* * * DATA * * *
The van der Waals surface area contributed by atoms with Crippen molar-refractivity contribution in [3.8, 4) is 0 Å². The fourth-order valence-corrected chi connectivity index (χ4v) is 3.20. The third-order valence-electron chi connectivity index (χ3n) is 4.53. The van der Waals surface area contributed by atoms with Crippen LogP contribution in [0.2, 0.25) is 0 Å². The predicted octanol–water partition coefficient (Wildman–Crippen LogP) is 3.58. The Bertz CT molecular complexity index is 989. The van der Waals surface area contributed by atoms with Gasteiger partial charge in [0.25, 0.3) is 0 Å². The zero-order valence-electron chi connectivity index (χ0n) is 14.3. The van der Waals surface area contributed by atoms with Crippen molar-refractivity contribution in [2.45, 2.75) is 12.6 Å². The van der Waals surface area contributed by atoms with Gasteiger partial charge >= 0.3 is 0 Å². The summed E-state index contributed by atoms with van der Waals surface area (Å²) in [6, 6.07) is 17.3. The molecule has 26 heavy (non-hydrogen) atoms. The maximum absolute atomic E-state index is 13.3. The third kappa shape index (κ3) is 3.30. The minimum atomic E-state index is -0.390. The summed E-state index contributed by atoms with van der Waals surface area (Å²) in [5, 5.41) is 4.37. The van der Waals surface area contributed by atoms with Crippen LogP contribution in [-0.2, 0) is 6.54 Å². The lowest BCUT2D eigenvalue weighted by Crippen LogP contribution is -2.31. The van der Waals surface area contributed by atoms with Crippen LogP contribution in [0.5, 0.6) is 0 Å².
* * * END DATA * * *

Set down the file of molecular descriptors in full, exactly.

The van der Waals surface area contributed by atoms with Crippen molar-refractivity contribution in [3.8, 4) is 0 Å². The fourth-order valence-corrected chi connectivity index (χ4v) is 3.20. The third-order valence-electron chi connectivity index (χ3n) is 4.53. The van der Waals surface area contributed by atoms with Crippen LogP contribution in [0.2, 0.25) is 0 Å². The predicted octanol–water partition coefficient (Wildman–Crippen LogP) is 3.58. The Bertz CT molecular complexity index is 989. The van der Waals surface area contributed by atoms with Gasteiger partial charge in [0.25, 0.3) is 0 Å². The zero-order valence-electron chi connectivity index (χ0n) is 14.3. The van der Waals surface area contributed by atoms with Crippen molar-refractivity contribution in [2.45, 2.75) is 12.6 Å². The van der Waals surface area contributed by atoms with Gasteiger partial charge >= 0.3 is 0 Å². The summed E-state index contributed by atoms with van der Waals surface area (Å²) in [6, 6.07) is 17.3. The molecule has 26 heavy (non-hydrogen) atoms. The maximum absolute atomic E-state index is 13.3. The third kappa shape index (κ3) is 3.30. The minimum atomic E-state index is -0.390. The summed E-state index contributed by atoms with van der Waals surface area (Å²) in [5, 5.41) is 4.37. The van der Waals surface area contributed by atoms with Crippen LogP contribution in [-0.2, 0) is 6.54 Å². The lowest BCUT2D eigenvalue weighted by Crippen LogP contribution is -2.31. The van der Waals surface area contributed by atoms with Crippen LogP contribution in [0.5, 0.6) is 0 Å².